Last week's haute couture shows in Paris brought on plenty of surprises.
From the wedding dress made from plastic bags at Maison Margiela to the giant painting dresses at Viktor & Rolf and the flower cages worn on models' heads at Bowie Wong, there was no shortage of outrageous looks at the fall/winter 2015 shows.
Check out some of the wildest looks below!
A Brief Background On Haute Couture
Which houses are officially known as 'haute couture'?
In France, the term "haute couture" is protected by law, and is defined by the Chambre de commerce et d'industrie de Paris. This regulating commission determines which fashion houses are eligible to be true haute couture houses, with the criteria established in 1945. Currently, 15 fashion houses can use the label "haute couture" for their collections, including big-named brands such as Chanel, Dior and Jean Paul Gaultier. This number has greatly dropped from the 106 houses labelled "haute couture" at the end of the Second World War. Each year, these famous hosues meet and vote to elect termed "guest members," marking who will be invited to hold a show that's part of the prestigious circle.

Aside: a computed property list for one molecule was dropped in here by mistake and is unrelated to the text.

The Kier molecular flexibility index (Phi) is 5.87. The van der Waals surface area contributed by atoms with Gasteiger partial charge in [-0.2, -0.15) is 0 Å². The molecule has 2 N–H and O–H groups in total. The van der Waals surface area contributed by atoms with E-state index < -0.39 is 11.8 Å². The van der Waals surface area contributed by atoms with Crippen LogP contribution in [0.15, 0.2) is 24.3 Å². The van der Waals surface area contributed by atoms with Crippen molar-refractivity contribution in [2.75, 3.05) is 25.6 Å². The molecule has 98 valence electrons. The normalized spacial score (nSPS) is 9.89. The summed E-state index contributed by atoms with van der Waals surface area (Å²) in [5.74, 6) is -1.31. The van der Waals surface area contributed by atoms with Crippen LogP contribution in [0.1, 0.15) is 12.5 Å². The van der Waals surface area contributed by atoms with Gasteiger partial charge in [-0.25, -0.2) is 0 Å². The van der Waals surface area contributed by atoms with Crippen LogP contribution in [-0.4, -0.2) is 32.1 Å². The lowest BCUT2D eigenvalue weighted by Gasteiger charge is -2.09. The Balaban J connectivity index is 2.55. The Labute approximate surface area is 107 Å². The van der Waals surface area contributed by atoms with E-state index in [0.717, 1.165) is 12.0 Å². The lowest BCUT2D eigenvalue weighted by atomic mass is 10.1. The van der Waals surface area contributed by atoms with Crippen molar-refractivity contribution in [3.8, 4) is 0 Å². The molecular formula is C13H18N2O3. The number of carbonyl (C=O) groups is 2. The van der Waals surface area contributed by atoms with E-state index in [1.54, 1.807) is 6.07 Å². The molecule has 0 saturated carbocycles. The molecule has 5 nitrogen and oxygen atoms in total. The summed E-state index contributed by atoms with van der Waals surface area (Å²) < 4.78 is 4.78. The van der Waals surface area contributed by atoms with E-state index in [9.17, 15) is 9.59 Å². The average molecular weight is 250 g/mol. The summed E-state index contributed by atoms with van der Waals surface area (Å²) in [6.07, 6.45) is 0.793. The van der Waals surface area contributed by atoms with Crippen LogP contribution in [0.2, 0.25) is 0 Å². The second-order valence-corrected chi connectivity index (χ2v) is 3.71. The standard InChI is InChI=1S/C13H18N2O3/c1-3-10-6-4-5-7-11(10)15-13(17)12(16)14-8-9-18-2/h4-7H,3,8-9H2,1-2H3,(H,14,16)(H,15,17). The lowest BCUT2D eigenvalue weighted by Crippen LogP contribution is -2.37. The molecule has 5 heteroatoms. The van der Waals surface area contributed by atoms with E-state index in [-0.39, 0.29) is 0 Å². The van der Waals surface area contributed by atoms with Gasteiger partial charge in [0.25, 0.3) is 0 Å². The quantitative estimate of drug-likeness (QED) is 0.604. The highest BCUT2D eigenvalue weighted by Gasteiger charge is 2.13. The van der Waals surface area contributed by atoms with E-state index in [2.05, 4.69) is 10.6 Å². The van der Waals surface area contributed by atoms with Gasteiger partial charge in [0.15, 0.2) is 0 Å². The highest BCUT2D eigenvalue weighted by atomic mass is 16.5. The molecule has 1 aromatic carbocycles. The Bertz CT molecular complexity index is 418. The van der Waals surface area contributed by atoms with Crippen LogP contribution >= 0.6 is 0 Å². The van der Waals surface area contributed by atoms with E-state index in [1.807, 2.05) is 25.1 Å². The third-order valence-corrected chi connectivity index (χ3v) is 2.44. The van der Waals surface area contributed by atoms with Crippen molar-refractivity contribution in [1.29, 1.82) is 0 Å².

What makes haute couture so special?
With haute couture, pieces must follow very strict guidelines. For example, each item of clothing has to be a unique piece, that is, 100 per cent original, custom-crafted, handmade and designed in workshops by a permanent designer, with at least 20 members of staff per atelier. Roughly 200 people are regular haute couture clients, all of whom are most definitely privileged clientele.